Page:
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Halo: Spartan Assault hands-on - getting to grips with the first handheld Halo

The UNSC-Covenant war comes to smartphones and tablets

Here's the less obvious big departure with Halo: Spartan Assault: it's the first Halo game in history that has a female protagonist. She's Sarah Palmer, the pouting Sergeant Apone wannabe from Halo 4's Spartan Ops campaign, and she's here to kick Covenant arse and take names in commute-friendly, five to 10 minute bursts of top-down blasting. OK, so it's not quite giving anybody the right to vote, but it's nice to know that mass-murdering alien scum isn't exclusively the province of the chromosome-deficient.

The bigger innovation with Spartan Assault is that it's the first Halo title for a mobile platform - specifically, Windows 8 smartphones and tablets - created in partnership with Vanguard Games. That puts it a little beyond our editorial jurisdiction, of course, but there's the pressing suspicion that the game will turn up at some point on Xbox One, which features a modified Windows 8 OS.

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343's Dan Ayoub won't confirm anything of the sort when I ask about it, but there is crossover already in the shape of additional achievements, emblems and XP for Halo 4, and 343 intends to patch in Xbox 360 controller support for Windows 8 PCs. The story reinforces the overlap: it's all played out on a mission simulator aboard the UNSC Infinity, setting for Halo 4's multiplayer. Even if Spartan Assault doesn't come to a home-format Xbox, it's clearly aimed at people who own one.

Comprising 25 missions (with more potentially to follow as DLC) strewn across the surface of yet another hotly contested UNSC planet, the game is an elegant abbreviation of Halo's sandbox principles that also attempts to conquer one of the more lingering problems with twin-stick shooters on touchscreen - the absence of actual, physical sticks.

Hitherto, it's been common to find your thumb drifting accidentally away from the virtual stick as you play. 343 and Vanguard have put together an adaptive control scheme that compensates for the drift, repositioning the virtual sticks and recalculating the centre of the movement arc. I won't pretend to understand how all this works, but it's undeniably impressive - my thumbs jerk around during hands-on time without throwing Palmer off. The lack of a physical break between touchscreen and bezel still poses difficulties, but that's an issue with the device, not the game.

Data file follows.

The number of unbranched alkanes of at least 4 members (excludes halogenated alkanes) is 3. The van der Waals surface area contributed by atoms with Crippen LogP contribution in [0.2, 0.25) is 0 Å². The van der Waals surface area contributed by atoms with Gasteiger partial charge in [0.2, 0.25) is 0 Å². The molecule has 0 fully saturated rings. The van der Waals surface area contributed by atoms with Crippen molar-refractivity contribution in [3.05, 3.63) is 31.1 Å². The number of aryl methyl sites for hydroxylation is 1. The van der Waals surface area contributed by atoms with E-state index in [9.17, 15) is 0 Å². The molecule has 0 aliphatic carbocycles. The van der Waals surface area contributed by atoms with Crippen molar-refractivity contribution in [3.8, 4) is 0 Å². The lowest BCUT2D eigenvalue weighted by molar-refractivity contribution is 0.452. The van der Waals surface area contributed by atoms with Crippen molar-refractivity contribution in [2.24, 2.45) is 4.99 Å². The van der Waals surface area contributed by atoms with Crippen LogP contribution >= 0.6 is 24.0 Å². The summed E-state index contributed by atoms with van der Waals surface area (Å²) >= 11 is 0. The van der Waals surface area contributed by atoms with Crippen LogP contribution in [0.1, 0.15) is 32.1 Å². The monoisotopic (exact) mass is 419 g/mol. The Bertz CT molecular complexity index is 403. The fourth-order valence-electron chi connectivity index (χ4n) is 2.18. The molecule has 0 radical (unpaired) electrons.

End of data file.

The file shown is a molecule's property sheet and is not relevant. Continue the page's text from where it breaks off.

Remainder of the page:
The basics are very familiar - indeed, the screens should tell you everything you need to know. Players direct a hail of fire with one stick and move with the other, hurling grenades, switching guns and performing abilities or context sensitive actions via fat, holographic buttons down the right hand side. Melee attacks are performed by tapping anywhere. The handling is a little sticky in places, such as when entering and leaving a turret, but I'm assured that's a kink the developers will iron out by release.

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Firing up an introductory sweep-and-clear mission, I spend a few moments in the company of a pair of SMGs, before swapping to a UNSC shotgun whose limited range is all the more palpable for the camera angle. Plasma pistols can be charged up by holding the fire button, and the Battle Rifle offers its usual, trustworthy blend of power and range. The vehicles I've sampled are no less closely modelled on their big screen brethren, though there's currently no provision for aerial combat. The Wraith Tank is as fatally ponderous as ever, its main gun swivelling independently of its body, and crumples gorgeously under artillery fire.

Halo's eccentric physics and pliable AI systems aren't quite as conspicuous here, thanks to the limits of the mission design and hardware, but a respectable selection of variables have been brought across from the main games, such as Grunts turning kamikaze and Elites going postal once you've chewed away their shielding.

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